Victimless crime, also called consensual crime, refers to crime that doesn't directly harm the person or property of another. Victimless crimes are typically not included in the common law, and are considered crimes mala prohibita. Some activities that are considered victimless crimes in a majority of jurisdictions are drug abuse, bigamy, prostitution, ticket scalping and, with some famous exceptions, gambling. A lively debate continues as to whether victimless crimes really are "victimless," and some crimes legally regarded as victimless, such as prostitution, stand in the forefront of debate over whether anyone is harmed or not, physically, morally, or otherwise.
A common argument for ending prosecution of consensual crimes is that prosecuting these activities causes more harm to society that simply decriminalizing them. A few popular examples cited for this argument are the War on Drugs and its ramifications, overcrowded jails and prisons, and the high cost of prosecuting and punishing people for crimes, which it is argued, cause less damage to society than the "solution." In the United States, estimates tower at $40 billion per year just for prosecuting consensual crimes. This cost is in addition to the costs of incarcerating people who, it is argued, don't belong behind bars to begin with.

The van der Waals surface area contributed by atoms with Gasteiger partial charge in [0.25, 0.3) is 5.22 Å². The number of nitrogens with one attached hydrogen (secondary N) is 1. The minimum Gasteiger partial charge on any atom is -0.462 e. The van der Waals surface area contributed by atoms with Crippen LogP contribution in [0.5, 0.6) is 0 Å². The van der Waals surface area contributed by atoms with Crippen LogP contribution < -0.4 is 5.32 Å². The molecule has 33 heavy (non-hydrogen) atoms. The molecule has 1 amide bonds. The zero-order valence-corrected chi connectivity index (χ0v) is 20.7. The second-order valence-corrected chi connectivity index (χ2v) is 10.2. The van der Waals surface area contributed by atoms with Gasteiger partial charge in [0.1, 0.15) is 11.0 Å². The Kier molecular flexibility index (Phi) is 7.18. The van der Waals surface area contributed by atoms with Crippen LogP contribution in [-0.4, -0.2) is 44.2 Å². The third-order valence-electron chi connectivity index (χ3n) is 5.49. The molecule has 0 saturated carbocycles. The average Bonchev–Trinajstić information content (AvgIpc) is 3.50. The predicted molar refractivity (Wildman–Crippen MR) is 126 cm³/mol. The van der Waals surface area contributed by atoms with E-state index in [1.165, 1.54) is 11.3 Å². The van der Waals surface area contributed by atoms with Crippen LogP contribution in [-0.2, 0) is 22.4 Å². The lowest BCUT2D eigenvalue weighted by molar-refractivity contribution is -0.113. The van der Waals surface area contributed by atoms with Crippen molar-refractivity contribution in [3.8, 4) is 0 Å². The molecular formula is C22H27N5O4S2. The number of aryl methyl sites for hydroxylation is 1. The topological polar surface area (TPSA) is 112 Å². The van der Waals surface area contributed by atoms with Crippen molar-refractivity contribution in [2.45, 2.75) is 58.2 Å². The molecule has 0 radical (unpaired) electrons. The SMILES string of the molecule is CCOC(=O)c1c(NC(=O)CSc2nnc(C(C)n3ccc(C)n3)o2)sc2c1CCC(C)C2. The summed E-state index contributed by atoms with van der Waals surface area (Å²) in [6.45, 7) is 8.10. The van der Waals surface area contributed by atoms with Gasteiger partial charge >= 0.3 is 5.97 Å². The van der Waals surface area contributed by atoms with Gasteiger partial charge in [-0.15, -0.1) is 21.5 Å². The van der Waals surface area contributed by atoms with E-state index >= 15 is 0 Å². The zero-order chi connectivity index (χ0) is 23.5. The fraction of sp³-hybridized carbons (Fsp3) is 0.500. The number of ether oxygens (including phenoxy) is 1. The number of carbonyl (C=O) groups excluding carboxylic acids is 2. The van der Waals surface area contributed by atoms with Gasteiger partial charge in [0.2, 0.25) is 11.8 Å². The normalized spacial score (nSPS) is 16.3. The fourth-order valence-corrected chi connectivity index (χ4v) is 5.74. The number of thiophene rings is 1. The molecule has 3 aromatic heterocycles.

There are several arguments for maintaining the prosecution of victimless crime. There are arguments regarding costs, but the main thrust of maintaining prosecution tends to be rooted in arguing that society as a whole is enhanced by locking up victimless criminal offenders. One argument runs that, while the cost of additional law enforcement and the prosecution of consensual crime is high, the financial costs that would result from decriminalizing activities such as drug use, unbuckled seat-belts, drunk driving, and possession of some kinds of firearms would be unacceptably high. Second, it is argued that the cost to the core values of society would be very grave for decriminalizing activities such as prostitution, bigamy and some forms of gambling. It is argued that decriminalization would drastically diminish overall quality of life, inflicting real harm on the fabric of society.